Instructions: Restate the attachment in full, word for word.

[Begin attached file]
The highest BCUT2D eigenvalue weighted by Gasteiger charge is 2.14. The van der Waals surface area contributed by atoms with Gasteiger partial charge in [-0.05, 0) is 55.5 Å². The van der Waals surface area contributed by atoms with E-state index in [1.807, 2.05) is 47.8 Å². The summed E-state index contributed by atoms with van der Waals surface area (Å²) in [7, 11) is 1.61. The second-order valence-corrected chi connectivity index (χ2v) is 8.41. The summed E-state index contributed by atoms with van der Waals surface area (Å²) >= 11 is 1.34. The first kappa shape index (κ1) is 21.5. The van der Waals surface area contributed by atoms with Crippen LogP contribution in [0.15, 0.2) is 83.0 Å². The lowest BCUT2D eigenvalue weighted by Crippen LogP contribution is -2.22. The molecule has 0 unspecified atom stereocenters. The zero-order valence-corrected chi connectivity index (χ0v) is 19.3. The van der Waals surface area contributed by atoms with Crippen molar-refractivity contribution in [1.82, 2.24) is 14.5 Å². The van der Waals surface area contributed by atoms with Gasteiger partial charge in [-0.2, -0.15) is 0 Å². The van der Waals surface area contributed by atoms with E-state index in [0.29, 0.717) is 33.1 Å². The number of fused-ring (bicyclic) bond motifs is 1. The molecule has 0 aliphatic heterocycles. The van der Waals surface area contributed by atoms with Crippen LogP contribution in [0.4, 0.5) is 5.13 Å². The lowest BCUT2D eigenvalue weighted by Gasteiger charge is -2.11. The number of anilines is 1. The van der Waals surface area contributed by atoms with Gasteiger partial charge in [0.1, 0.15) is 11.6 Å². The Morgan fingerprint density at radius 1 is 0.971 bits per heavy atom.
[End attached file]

The highest BCUT2D eigenvalue weighted by Gasteiger charge is 2.14. The van der Waals surface area contributed by atoms with Gasteiger partial charge in [-0.05, 0) is 55.5 Å². The van der Waals surface area contributed by atoms with E-state index in [1.807, 2.05) is 47.8 Å². The summed E-state index contributed by atoms with van der Waals surface area (Å²) in [7, 11) is 1.61. The second-order valence-corrected chi connectivity index (χ2v) is 8.41. The summed E-state index contributed by atoms with van der Waals surface area (Å²) >= 11 is 1.34. The first kappa shape index (κ1) is 21.5. The van der Waals surface area contributed by atoms with Crippen LogP contribution in [0.15, 0.2) is 83.0 Å². The lowest BCUT2D eigenvalue weighted by Crippen LogP contribution is -2.22. The molecule has 0 unspecified atom stereocenters. The zero-order valence-corrected chi connectivity index (χ0v) is 19.3. The van der Waals surface area contributed by atoms with Crippen molar-refractivity contribution in [1.82, 2.24) is 14.5 Å². The van der Waals surface area contributed by atoms with Gasteiger partial charge in [-0.2, -0.15) is 0 Å². The van der Waals surface area contributed by atoms with E-state index in [0.29, 0.717) is 33.1 Å². The number of fused-ring (bicyclic) bond motifs is 1. The molecule has 0 aliphatic heterocycles. The van der Waals surface area contributed by atoms with Crippen LogP contribution in [0.4, 0.5) is 5.13 Å². The lowest BCUT2D eigenvalue weighted by Gasteiger charge is -2.11. The number of anilines is 1. The van der Waals surface area contributed by atoms with Gasteiger partial charge in [0.1, 0.15) is 11.6 Å². The Morgan fingerprint density at radius 1 is 0.971 bits per heavy atom.